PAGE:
Rapier Trends

James Crouchet crouchet at infinity.ccsi.com
Wed May 10 15:25:26 PDT 1995

It occurred to me today, that I have seen folks separating fighting 
problems into 2 categories: Safety and Other. There is a third important 
category we must consider: Playability.

Blow calling, for instance, usually falls into this third category. If 
people will not call their blows the game is not workable. It only 
becomes an "Other" problem when it is caused by an attitude problem.

One should also be aware that blow calling can become a safety issue if 
the fighters get mad enough about it and began doing dangerous things.

So why does it matter? Because a marshal's job includes watching for 
safety and PLAYABILITY problems, not just safety. In my opinion a marshal 
has no business venturing into the Other relm *as a marshal*. For 
example, it would be inappropriate for a marshal to say, "You seem to have 
a bad attitude. Get off my field."  If he/she wants to talk to that 
fighter after the bout as an individual or refer the problem to someone 
more adapt at handling such problems, he or she should do so.

So that brings us back to blow calling. If a fighter is missing blows I 
think you should asses the situation: Was just one blow missed? Was it 
clearly good? Did their opponent react like he/she thought it was good? 
Use all this information to determine if you think the lack of blow 
calling is interfering with the progress of the fight, making it 
unplayable. If so, say something; correct the problem. If not, wait and 
handle it OFF the field as an Other problem. True, the wrong guy may win 
but remember, you cannot win the REAL prize in this game by ignoring your 

Now the rules currently say that unchivalrous behavior is illegal. Such
rules clearly venture into the relm of Other and that, in my opinion, is a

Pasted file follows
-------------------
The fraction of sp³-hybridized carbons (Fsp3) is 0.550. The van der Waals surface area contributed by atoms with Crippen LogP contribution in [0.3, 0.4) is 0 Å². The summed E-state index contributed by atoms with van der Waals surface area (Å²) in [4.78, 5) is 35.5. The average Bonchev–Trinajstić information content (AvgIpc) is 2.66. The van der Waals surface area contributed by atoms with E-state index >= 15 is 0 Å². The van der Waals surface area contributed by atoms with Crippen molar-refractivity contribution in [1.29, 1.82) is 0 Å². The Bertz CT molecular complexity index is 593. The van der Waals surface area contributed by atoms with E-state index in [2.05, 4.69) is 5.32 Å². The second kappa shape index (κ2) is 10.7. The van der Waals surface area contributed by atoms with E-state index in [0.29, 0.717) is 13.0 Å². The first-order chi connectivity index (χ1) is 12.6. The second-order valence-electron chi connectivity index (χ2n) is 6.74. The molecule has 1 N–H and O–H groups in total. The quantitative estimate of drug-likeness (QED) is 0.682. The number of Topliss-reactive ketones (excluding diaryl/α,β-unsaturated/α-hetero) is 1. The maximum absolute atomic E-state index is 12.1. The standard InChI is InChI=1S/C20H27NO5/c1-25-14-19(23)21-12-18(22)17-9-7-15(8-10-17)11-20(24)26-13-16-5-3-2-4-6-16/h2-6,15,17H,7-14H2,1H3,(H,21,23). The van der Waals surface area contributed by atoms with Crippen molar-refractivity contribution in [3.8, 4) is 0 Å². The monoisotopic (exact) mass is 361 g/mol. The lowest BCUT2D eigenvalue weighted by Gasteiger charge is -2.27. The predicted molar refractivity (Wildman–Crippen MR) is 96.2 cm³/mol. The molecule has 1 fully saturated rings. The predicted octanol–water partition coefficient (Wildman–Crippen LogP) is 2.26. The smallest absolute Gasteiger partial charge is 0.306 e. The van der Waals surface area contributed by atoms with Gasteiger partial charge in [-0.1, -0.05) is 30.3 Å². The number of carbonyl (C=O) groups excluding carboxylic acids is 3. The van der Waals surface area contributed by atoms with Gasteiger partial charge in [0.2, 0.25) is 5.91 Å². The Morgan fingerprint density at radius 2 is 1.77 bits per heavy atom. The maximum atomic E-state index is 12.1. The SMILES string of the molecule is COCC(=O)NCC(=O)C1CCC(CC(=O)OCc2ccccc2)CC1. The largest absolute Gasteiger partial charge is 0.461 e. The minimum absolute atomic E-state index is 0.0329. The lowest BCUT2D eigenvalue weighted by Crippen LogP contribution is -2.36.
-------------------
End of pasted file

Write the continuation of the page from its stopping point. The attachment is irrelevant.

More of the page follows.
bad thing. 

Although this is not really the point, I think it is a mark of how poorly
considered such a rule is that it does not really mean what it says. For
instance, by the rules of chivalry if I defeat my opponent his arms and
armor belong to me. Also, I may refuse any fight with a person of higher
or lower rank than myself without penalty. I doubt this is what the
framers of this rule meant. 

But real questions of honor and courtesy are social problems and cannot
truly be resolved by referees. This is the job of the Dons, the Knights,
Kings, Queens, Barons, friends, cadets and squires, Lords and Ladies and
all those who strive to become one of these. I think we have done an
exceptionally poor job of dealing with these problems in recent years and
the result has been a marshallette stepping in and trying to deal with a
problem they are not equipped to deal with. 

It is time the Dons and the Knights took the lead on this once again. But 
that is not to say the rest of you do not have a job to do too. If a 
fighter carries your favor and behaves dishonorably he/she dishonors YOU. 
If members of your group are discourteous they bring down the reputation 
of your whole group. If a Don/Knight allows his cadet/squire to behave 
badly he too is dishonored. It is your duty to the fighter and to 
yourself to chide such a person if they behave badly, and to praise them 
when they do well. Any friend who will not point out when a fighter has 
dishonored himself is no true friend.

I say it is time we pulled honor out of the rule books and put it back in 
our hearts where it belongs. 

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